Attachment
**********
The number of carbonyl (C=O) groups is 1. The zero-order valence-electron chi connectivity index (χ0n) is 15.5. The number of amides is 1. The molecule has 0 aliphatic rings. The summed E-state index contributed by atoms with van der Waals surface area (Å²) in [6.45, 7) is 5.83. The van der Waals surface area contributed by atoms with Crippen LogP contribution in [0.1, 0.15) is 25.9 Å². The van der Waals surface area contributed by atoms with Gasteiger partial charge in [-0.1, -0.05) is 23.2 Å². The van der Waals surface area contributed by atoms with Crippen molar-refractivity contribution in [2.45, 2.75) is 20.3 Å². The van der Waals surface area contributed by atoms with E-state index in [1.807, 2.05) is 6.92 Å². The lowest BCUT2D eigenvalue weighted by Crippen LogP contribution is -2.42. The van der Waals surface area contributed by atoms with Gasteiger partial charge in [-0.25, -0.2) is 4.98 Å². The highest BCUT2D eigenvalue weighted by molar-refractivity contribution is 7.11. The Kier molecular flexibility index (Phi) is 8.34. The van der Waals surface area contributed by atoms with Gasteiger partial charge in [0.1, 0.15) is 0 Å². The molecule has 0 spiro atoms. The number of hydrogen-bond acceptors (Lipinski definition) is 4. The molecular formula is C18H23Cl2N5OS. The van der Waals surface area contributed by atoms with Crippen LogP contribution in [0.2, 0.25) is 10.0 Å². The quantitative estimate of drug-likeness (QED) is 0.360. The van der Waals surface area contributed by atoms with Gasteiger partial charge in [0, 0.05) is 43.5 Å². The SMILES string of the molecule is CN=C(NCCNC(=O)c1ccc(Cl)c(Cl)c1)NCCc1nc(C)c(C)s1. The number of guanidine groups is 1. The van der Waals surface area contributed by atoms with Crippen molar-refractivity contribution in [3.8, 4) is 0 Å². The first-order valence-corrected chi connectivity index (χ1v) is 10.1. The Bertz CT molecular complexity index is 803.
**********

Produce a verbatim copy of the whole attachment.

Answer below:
The number of carbonyl (C=O) groups is 1. The zero-order valence-electron chi connectivity index (χ0n) is 15.5. The number of amides is 1. The molecule has 0 aliphatic rings. The summed E-state index contributed by atoms with van der Waals surface area (Å²) in [6.45, 7) is 5.83. The van der Waals surface area contributed by atoms with Crippen LogP contribution in [0.1, 0.15) is 25.9 Å². The van der Waals surface area contributed by atoms with Gasteiger partial charge in [-0.1, -0.05) is 23.2 Å². The van der Waals surface area contributed by atoms with Crippen molar-refractivity contribution in [2.45, 2.75) is 20.3 Å². The van der Waals surface area contributed by atoms with E-state index in [1.807, 2.05) is 6.92 Å². The lowest BCUT2D eigenvalue weighted by Crippen LogP contribution is -2.42. The van der Waals surface area contributed by atoms with Gasteiger partial charge in [-0.25, -0.2) is 4.98 Å². The highest BCUT2D eigenvalue weighted by molar-refractivity contribution is 7.11. The Kier molecular flexibility index (Phi) is 8.34. The van der Waals surface area contributed by atoms with Gasteiger partial charge in [0.1, 0.15) is 0 Å². The molecule has 0 spiro atoms. The number of hydrogen-bond acceptors (Lipinski definition) is 4. The molecular formula is C18H23Cl2N5OS. The van der Waals surface area contributed by atoms with Crippen LogP contribution in [0.2, 0.25) is 10.0 Å². The quantitative estimate of drug-likeness (QED) is 0.360. The van der Waals surface area contributed by atoms with Gasteiger partial charge in [0, 0.05) is 43.5 Å². The SMILES string of the molecule is CN=C(NCCNC(=O)c1ccc(Cl)c(Cl)c1)NCCc1nc(C)c(C)s1. The number of guanidine groups is 1. The van der Waals surface area contributed by atoms with Crippen molar-refractivity contribution in [3.8, 4) is 0 Å². The first-order valence-corrected chi connectivity index (χ1v) is 10.1. The Bertz CT molecular complexity index is 803.